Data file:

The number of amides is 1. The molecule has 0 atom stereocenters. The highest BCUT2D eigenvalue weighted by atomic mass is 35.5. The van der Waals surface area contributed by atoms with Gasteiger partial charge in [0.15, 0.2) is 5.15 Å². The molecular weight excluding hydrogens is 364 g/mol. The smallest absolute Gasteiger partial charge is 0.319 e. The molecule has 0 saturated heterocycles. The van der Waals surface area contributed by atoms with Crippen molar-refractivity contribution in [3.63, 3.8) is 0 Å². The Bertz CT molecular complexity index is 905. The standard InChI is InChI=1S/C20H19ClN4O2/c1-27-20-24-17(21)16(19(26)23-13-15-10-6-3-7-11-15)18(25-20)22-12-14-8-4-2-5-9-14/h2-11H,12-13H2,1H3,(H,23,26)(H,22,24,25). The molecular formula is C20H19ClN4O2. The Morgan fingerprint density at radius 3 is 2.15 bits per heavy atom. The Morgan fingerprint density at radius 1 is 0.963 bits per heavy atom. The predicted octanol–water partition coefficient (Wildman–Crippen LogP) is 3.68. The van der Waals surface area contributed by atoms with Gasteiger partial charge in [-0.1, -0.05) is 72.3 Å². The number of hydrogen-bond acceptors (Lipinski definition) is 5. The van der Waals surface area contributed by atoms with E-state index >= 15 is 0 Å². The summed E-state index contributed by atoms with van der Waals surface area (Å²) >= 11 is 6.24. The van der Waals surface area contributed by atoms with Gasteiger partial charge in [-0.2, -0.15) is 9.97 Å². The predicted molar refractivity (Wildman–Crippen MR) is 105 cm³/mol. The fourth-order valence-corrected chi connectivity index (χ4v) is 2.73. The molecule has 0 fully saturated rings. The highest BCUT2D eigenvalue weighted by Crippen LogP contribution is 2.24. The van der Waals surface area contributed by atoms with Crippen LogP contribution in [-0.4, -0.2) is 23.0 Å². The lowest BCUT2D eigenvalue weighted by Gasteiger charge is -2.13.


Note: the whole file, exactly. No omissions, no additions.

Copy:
The number of amides is 1. The molecule has 0 atom stereocenters. The highest BCUT2D eigenvalue weighted by atomic mass is 35.5. The van der Waals surface area contributed by atoms with Gasteiger partial charge in [0.15, 0.2) is 5.15 Å². The molecular weight excluding hydrogens is 364 g/mol. The smallest absolute Gasteiger partial charge is 0.319 e. The molecule has 0 saturated heterocycles. The van der Waals surface area contributed by atoms with Crippen molar-refractivity contribution in [3.63, 3.8) is 0 Å². The Bertz CT molecular complexity index is 905. The standard InChI is InChI=1S/C20H19ClN4O2/c1-27-20-24-17(21)16(19(26)23-13-15-10-6-3-7-11-15)18(25-20)22-12-14-8-4-2-5-9-14/h2-11H,12-13H2,1H3,(H,23,26)(H,22,24,25). The molecular formula is C20H19ClN4O2. The Morgan fingerprint density at radius 3 is 2.15 bits per heavy atom. The Morgan fingerprint density at radius 1 is 0.963 bits per heavy atom. The predicted octanol–water partition coefficient (Wildman–Crippen LogP) is 3.68. The van der Waals surface area contributed by atoms with Gasteiger partial charge in [-0.1, -0.05) is 72.3 Å². The number of hydrogen-bond acceptors (Lipinski definition) is 5. The van der Waals surface area contributed by atoms with E-state index >= 15 is 0 Å². The summed E-state index contributed by atoms with van der Waals surface area (Å²) >= 11 is 6.24. The van der Waals surface area contributed by atoms with Gasteiger partial charge in [-0.2, -0.15) is 9.97 Å². The predicted molar refractivity (Wildman–Crippen MR) is 105 cm³/mol. The fourth-order valence-corrected chi connectivity index (χ4v) is 2.73. The molecule has 0 fully saturated rings. The highest BCUT2D eigenvalue weighted by Crippen LogP contribution is 2.24. The van der Waals surface area contributed by atoms with Crippen LogP contribution in [-0.4, -0.2) is 23.0 Å². The lowest BCUT2D eigenvalue weighted by Gasteiger charge is -2.13.